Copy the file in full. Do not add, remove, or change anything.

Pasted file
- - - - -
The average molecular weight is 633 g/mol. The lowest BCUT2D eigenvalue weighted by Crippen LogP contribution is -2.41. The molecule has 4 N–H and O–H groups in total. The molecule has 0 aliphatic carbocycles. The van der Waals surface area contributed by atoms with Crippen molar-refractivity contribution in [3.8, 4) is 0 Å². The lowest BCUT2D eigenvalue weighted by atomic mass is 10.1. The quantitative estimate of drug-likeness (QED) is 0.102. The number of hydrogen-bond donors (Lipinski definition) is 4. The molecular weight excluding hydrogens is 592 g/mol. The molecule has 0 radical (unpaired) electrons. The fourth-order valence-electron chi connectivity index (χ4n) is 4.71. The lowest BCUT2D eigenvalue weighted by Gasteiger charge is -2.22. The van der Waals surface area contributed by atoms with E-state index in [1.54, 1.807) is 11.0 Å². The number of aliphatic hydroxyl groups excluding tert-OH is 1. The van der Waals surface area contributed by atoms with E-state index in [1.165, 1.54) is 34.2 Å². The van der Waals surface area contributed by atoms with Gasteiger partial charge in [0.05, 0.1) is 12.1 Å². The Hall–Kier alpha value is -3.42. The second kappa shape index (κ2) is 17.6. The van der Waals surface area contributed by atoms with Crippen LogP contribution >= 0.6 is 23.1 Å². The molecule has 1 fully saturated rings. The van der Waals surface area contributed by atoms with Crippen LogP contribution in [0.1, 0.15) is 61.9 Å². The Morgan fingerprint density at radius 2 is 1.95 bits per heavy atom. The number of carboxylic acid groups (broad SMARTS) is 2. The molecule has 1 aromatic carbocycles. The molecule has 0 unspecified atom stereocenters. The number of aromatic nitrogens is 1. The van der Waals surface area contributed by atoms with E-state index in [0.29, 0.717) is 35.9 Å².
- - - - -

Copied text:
The average molecular weight is 633 g/mol. The lowest BCUT2D eigenvalue weighted by Crippen LogP contribution is -2.41. The molecule has 4 N–H and O–H groups in total. The molecule has 0 aliphatic carbocycles. The van der Waals surface area contributed by atoms with Crippen molar-refractivity contribution in [3.8, 4) is 0 Å². The lowest BCUT2D eigenvalue weighted by atomic mass is 10.1. The quantitative estimate of drug-likeness (QED) is 0.102. The number of hydrogen-bond donors (Lipinski definition) is 4. The molecular weight excluding hydrogens is 592 g/mol. The molecule has 0 radical (unpaired) electrons. The fourth-order valence-electron chi connectivity index (χ4n) is 4.71. The lowest BCUT2D eigenvalue weighted by Gasteiger charge is -2.22. The van der Waals surface area contributed by atoms with E-state index in [1.54, 1.807) is 11.0 Å². The number of aliphatic hydroxyl groups excluding tert-OH is 1. The van der Waals surface area contributed by atoms with E-state index in [1.165, 1.54) is 34.2 Å². The van der Waals surface area contributed by atoms with Gasteiger partial charge in [0.05, 0.1) is 12.1 Å². The Hall–Kier alpha value is -3.42. The second kappa shape index (κ2) is 17.6. The van der Waals surface area contributed by atoms with Crippen LogP contribution >= 0.6 is 23.1 Å². The molecule has 1 fully saturated rings. The van der Waals surface area contributed by atoms with Crippen LogP contribution in [0.1, 0.15) is 61.9 Å². The Morgan fingerprint density at radius 2 is 1.95 bits per heavy atom. The number of carboxylic acid groups (broad SMARTS) is 2. The molecule has 1 aromatic carbocycles. The molecule has 0 unspecified atom stereocenters. The number of aromatic nitrogens is 1. The van der Waals surface area contributed by atoms with E-state index in [0.29, 0.717) is 35.9 Å².